New nursing assistant program opens doors for York students

(York Dispatch) They looked alike in their matching, white scrubs, but the first students of a local nursing program were all there for different reasons.

For Taquilla Ulmer, it means the beginning of a new life.

The 19-year-old mother of two boys dreams of having a professional job and growing out of the Red Lion group home where she lives.

She said the new certified nursing assistant program taught at Crispus Attucks Employment and Training Center can help her do that.

During day five of the new offering at the center’s 605 S. Duke St. address, Ulmer was among six young women who steadied a focused gaze on a video presentation before them.

They learned the dos and don’ts of patient care during the class, and teacher Sharone Stewart pointed out the

importance of their professional path.

Stewart is a registered nurse and teacher for Harrisburg Area Community College, which administers the certified nursing assistant program at Crispus Attucks.

“These students are passionate and motivated,” she said.

Other students: Najla Mitchell is one of those students.

Mitchell is a 20-year-old city resident who chose the program after spending three years in nursing school at HACC.

An adviser suggested a certified nursing assistant program would help her “get a foot in the door” before clinical rotations.

The program at Crispus Attucks is one she can walk to and will provide her certification in 17 days, she said.

With a little more than two weeks of training, she can land a job earning $9.80 to $12 per hour, according to Mike Barba, program manager for the health care initiative at Crispus Attucks.

It’s an opportunity that will help Shontay Ream better her life, she said.

The 21-year-old described herself as an East York resident and single mother who can benefit from a short class schedule that leads to a job.

“It’s a good opportunity for me. (Barba) has done more for me than you could ask for. He teaches you how to proceed with life, to better your life,” she said.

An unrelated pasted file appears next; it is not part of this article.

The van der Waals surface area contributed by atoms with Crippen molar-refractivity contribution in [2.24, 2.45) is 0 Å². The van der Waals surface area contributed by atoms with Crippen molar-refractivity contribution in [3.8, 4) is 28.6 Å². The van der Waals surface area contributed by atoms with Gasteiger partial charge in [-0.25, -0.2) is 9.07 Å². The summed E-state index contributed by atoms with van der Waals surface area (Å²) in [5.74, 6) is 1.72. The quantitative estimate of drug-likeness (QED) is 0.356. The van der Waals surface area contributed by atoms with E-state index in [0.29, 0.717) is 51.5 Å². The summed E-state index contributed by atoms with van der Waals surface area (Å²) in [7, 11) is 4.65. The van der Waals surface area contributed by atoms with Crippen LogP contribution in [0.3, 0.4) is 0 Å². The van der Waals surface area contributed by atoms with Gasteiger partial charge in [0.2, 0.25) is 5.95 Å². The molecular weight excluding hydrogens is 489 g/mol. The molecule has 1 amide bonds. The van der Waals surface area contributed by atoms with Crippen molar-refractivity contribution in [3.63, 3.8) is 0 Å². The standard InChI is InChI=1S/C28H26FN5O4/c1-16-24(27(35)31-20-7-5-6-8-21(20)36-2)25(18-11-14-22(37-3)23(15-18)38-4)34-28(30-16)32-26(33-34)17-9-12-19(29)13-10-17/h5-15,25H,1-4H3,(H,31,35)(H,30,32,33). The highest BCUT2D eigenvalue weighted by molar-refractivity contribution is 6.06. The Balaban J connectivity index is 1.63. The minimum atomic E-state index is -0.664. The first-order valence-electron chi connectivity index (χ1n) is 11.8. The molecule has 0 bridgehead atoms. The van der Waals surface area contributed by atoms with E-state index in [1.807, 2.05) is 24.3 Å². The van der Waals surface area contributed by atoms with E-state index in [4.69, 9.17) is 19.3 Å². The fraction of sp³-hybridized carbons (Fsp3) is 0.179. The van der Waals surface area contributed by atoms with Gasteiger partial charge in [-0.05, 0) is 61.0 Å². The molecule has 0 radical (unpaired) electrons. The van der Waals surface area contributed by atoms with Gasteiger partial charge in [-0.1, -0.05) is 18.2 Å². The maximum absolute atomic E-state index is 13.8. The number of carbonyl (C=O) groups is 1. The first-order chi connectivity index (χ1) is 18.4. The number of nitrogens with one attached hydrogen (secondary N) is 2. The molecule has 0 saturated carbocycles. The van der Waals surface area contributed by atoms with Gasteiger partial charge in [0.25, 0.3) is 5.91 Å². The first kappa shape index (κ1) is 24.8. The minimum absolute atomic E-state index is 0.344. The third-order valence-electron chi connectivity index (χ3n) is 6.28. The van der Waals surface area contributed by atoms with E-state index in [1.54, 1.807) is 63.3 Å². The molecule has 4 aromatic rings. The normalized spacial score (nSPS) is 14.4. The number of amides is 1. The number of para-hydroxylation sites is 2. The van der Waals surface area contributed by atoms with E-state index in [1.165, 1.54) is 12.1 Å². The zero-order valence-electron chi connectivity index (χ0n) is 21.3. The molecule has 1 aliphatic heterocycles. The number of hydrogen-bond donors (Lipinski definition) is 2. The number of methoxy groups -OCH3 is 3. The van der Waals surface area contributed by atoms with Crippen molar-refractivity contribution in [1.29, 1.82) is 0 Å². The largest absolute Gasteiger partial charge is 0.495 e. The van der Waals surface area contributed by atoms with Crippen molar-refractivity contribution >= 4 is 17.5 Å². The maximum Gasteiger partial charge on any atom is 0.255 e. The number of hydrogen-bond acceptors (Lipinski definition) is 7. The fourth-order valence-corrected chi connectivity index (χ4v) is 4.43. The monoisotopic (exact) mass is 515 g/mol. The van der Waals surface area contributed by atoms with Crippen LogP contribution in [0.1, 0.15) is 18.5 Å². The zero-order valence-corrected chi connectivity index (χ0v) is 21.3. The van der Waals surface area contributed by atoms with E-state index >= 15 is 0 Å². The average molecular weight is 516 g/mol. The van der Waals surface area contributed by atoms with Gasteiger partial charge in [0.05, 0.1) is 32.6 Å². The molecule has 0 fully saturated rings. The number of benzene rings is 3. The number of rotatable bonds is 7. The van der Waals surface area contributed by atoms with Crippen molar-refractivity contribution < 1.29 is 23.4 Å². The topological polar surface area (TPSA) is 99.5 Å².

Barba and his colleague Holly Gould, programs manager for youth employment services at the center, said hosting education programs at Crispus Attucks helps remove barriers.

Removing barriers: Until last week, Crispus Attucks previously sent its certified nursing assistant students to HACC, and they found transportation to be a huge barrier for a number of students.

So the nonprofit partnered with the college to help nontraditional learners train for a job closer to home.

In addition to the certified nursing assistant training that just started, Crispus Attucks will also host phlebotomy and pharmacy technician programs this fall. They are funded by the South Central Workforce Investment Board, an agency based in Harrisburg.

To be eligible for the programs, students must be 17 to 21 years old, have a high school diploma or GED, pass a drug screening, have a clean criminal record and meet the program’s income guidelines, which vary.

Upon qualifying for the programs, students will earn an advanced education for free and walk out with a job.

Crispus Attucks has a good job placement pipeline with local personal care homes, including ManorCare Health Services, Pleasant Acres and Rest Haven, Barba said.

With the addition of the phlebotomy and pharmacy technician programs, he expects to also place students at York and Memorial hospitals, and within the WellSpan system.

“This is a turnkey education,” he said. “It breaks down excuses and makes it possible for students, who graduate high school, to go right into the health care field.”

Once they have that education, he said, they will forever be more employable.

“The health care field is not going away. It’s not being sent overseas. We have an aging population here, and there’s a growing demand for workers to care for it,” he said.